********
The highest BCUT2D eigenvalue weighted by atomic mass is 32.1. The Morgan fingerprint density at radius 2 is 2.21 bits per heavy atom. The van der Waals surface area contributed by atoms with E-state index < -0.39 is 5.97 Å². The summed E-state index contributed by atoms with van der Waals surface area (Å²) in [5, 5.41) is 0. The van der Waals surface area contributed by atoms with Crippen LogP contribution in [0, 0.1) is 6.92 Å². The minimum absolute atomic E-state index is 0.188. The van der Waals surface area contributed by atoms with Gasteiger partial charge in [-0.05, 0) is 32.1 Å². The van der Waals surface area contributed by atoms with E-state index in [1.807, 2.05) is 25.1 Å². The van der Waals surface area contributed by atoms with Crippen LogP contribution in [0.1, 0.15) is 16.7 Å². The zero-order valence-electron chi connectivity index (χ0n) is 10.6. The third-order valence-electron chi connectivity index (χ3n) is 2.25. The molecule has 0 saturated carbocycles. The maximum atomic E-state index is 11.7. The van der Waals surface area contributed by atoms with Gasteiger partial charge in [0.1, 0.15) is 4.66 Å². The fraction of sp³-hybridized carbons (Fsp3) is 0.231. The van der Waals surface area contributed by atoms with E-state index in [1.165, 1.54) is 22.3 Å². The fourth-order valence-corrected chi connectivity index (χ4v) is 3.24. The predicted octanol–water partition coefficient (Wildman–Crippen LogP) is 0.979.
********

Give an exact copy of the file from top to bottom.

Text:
The highest BCUT2D eigenvalue weighted by atomic mass is 32.1. The Morgan fingerprint density at radius 2 is 2.21 bits per heavy atom. The van der Waals surface area contributed by atoms with E-state index < -0.39 is 5.97 Å². The summed E-state index contributed by atoms with van der Waals surface area (Å²) in [5, 5.41) is 0. The van der Waals surface area contributed by atoms with Crippen LogP contribution in [0, 0.1) is 6.92 Å². The minimum absolute atomic E-state index is 0.188. The van der Waals surface area contributed by atoms with Gasteiger partial charge in [-0.05, 0) is 32.1 Å². The van der Waals surface area contributed by atoms with E-state index in [1.807, 2.05) is 25.1 Å². The van der Waals surface area contributed by atoms with Crippen LogP contribution in [0.1, 0.15) is 16.7 Å². The zero-order valence-electron chi connectivity index (χ0n) is 10.6. The third-order valence-electron chi connectivity index (χ3n) is 2.25. The molecule has 0 saturated carbocycles. The maximum atomic E-state index is 11.7. The van der Waals surface area contributed by atoms with Gasteiger partial charge in [0.1, 0.15) is 4.66 Å². The fraction of sp³-hybridized carbons (Fsp3) is 0.231. The van der Waals surface area contributed by atoms with E-state index in [1.165, 1.54) is 22.3 Å². The fourth-order valence-corrected chi connectivity index (χ4v) is 3.24. The predicted octanol–water partition coefficient (Wildman–Crippen LogP) is 0.979.